How We Break Through
Our team is on a mission to deliver transformative outcomes for people with cancer by breaking through the frontiers of immuno-oncology research.
We seek to substantially increase response rates, response quality and durability, and long-term survival through the unique Surface approach to our research.
- The knowledge and experience of our world-class scientific advisors informs every part of our work through a uniquely collaborative process that emphasizes collective learning.
- We prioritize versatility and use multiple proven platforms to characterize new therapeutic antibody candidates and inform rapid decision-making to the benefit of our overall development portfolio.
- Each new insight is a valuable opportunity to refine our approach and apply insights to identify new biology and bring forward increasingly optimized therapeutic antibody candidates.
- Cancer acts to suppress both innate and adaptive immune activity, so the Surface team focuses on candidates designed to impact both arms of the immune response.
Our Scientific Focus
First-generation immunotherapies have delivered exciting results for a minority of patients with certain cancers. But most patients do not benefit or achieve a durable response from these therapies.
The reason for this shortcoming is that tumors can suppress multiple processes and specialized cells the immune system would normally engage to attack them. Therefore, re-activating a single immune mechanism may not adequately address a tumor’s broad immunosuppressive activity. Some of the key cells and agents responsible for this immunosuppression are:
Immune-suppressive metabolites and cytokines are soluble factors secreted by cells within the tumor, creating a “smog” that prevents the immune system from attacking tumor cells. Our therapies directly neutralize these factors, resulting in the activation of immune cells including effector T cells, natural killer cells, and antigen-presenting cells.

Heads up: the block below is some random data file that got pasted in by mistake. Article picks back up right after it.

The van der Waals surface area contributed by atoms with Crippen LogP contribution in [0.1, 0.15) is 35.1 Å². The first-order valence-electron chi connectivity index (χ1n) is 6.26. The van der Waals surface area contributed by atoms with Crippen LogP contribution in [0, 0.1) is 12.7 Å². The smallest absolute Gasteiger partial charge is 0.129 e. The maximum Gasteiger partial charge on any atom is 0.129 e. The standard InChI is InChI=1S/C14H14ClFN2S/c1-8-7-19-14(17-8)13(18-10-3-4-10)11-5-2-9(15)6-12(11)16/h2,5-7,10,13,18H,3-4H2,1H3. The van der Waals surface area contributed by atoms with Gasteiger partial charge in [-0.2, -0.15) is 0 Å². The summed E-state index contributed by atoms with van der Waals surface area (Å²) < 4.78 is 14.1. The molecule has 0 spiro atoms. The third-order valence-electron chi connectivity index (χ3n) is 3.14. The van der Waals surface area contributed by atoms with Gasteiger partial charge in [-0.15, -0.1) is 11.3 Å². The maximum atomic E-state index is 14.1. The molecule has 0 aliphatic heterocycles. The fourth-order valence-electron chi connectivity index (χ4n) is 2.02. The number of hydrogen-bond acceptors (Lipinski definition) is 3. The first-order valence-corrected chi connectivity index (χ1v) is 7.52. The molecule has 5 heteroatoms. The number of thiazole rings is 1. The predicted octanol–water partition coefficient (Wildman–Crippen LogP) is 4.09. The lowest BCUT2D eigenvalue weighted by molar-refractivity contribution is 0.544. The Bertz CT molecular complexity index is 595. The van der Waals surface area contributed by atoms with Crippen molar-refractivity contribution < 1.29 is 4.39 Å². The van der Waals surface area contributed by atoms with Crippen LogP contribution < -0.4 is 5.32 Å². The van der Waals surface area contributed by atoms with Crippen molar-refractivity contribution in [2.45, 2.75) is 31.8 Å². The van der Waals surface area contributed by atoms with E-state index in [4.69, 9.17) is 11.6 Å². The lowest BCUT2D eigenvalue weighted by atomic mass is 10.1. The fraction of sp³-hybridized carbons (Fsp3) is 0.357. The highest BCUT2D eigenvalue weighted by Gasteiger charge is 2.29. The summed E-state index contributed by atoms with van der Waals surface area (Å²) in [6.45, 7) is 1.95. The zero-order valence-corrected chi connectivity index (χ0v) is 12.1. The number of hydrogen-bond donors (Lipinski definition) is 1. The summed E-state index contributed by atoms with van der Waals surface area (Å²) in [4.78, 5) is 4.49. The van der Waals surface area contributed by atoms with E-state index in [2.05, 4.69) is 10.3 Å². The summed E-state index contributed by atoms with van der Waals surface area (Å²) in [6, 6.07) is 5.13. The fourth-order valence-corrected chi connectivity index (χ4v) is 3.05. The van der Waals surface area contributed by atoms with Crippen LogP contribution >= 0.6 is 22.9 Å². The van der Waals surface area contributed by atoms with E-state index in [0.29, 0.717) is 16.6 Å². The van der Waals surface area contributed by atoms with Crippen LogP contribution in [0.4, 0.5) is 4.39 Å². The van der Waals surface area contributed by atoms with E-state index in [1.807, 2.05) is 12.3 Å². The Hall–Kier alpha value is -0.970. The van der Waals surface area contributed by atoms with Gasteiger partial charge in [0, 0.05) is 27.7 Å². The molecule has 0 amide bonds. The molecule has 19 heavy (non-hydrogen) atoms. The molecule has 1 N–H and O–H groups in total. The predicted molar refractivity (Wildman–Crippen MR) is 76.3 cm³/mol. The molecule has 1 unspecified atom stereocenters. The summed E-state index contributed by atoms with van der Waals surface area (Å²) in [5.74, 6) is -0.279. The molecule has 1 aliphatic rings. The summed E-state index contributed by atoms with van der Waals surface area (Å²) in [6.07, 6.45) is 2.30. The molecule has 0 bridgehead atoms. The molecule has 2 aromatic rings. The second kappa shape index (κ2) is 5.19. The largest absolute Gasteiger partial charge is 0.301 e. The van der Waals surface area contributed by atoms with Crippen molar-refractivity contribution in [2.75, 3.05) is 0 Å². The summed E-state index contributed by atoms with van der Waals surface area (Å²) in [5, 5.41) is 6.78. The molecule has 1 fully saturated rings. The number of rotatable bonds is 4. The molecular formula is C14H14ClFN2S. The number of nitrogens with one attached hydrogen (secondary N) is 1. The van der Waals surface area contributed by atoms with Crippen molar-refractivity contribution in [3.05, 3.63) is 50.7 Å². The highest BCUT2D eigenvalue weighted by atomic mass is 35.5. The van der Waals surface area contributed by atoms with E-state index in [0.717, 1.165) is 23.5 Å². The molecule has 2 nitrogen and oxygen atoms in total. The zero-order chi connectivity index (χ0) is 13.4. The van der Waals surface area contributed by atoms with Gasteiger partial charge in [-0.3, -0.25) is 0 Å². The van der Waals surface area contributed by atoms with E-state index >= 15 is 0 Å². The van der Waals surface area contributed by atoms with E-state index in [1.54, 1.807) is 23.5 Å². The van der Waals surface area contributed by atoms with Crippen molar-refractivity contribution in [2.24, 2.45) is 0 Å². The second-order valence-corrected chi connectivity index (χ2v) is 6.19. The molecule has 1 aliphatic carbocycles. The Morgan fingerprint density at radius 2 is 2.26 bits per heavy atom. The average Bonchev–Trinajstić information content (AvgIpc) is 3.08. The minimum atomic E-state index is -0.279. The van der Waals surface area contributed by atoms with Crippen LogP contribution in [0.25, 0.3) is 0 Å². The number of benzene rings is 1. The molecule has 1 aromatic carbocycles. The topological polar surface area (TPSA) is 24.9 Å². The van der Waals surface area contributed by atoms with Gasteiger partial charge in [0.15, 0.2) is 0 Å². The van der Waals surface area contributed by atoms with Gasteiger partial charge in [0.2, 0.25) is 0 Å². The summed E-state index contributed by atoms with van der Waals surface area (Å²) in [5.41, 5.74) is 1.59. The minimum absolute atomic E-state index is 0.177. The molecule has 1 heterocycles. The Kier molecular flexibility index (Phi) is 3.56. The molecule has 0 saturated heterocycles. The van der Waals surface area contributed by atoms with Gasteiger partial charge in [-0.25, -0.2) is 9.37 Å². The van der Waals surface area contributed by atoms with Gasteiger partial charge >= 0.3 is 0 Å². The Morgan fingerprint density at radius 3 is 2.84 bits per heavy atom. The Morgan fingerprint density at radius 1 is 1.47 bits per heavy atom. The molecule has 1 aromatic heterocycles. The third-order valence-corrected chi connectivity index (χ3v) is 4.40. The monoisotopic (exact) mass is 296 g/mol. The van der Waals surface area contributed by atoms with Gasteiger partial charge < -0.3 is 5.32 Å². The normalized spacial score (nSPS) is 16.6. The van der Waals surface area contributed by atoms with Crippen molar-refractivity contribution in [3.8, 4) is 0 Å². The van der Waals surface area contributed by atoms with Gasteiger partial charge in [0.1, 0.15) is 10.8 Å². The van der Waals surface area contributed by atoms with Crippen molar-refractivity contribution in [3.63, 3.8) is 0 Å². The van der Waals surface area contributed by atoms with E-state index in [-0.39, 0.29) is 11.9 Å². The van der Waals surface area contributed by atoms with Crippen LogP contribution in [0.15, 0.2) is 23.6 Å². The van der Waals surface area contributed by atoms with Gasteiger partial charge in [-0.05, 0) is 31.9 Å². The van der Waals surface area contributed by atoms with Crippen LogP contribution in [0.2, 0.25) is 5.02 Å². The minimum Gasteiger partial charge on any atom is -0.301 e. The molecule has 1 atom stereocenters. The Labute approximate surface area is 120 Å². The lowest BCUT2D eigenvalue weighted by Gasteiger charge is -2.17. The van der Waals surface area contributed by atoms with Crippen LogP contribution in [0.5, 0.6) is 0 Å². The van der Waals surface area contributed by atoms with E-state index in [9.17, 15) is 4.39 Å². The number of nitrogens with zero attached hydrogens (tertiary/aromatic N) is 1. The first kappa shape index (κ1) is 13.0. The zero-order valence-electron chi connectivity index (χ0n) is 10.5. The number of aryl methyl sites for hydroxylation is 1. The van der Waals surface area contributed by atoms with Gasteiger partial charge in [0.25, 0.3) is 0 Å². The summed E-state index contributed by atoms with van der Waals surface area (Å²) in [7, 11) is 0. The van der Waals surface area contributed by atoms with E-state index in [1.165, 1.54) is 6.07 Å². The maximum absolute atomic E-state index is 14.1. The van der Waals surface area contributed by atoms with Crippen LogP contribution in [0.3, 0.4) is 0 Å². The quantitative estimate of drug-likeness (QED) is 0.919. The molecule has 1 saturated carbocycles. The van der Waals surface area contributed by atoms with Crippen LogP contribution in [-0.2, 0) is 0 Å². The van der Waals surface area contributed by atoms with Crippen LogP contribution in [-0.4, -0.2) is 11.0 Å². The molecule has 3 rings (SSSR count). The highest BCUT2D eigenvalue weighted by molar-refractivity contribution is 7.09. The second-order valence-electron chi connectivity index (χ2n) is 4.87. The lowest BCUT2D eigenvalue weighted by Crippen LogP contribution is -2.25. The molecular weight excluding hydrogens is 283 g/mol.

Macrophages and myeloid-suppressor cells are specialized innate immune cells that engulf and eliminate tumor cells through a process called phagocytosis. Besides the direct elimination of tumor cells, phagocytosis leads to increased antigen-presentation and activation of the adaptive immune response. Macrophage-secreted cytokines are also critical to sustain the immune response. We are targeting multiple macrophage checkpoints to stimulate tumor cell phagocytosis and to activate the patient’s immune response to fight cancer.
Regulatory T cells
Regulatory T (Treg) cells suppress the immune response of effector T cells. Increased numbers of Treg cells is associated with poor survival in several tumor types. Surface Oncology is developing medicines that selectively inhibit and/or deplete Treg cells in the tumor in order to reactivate the patient’s immune response to fight cancer.
Natural Killer Cells
Natural killer (NK) cells are critical for immune surveillance against cancer, and their function is governed by a balance between activating and inhibitory signals. Surface Oncology is developing medicines that block the inhibitory signals, increasing the production of stimulatory cytokines, and promoting direct tumor cell killing by NK cells.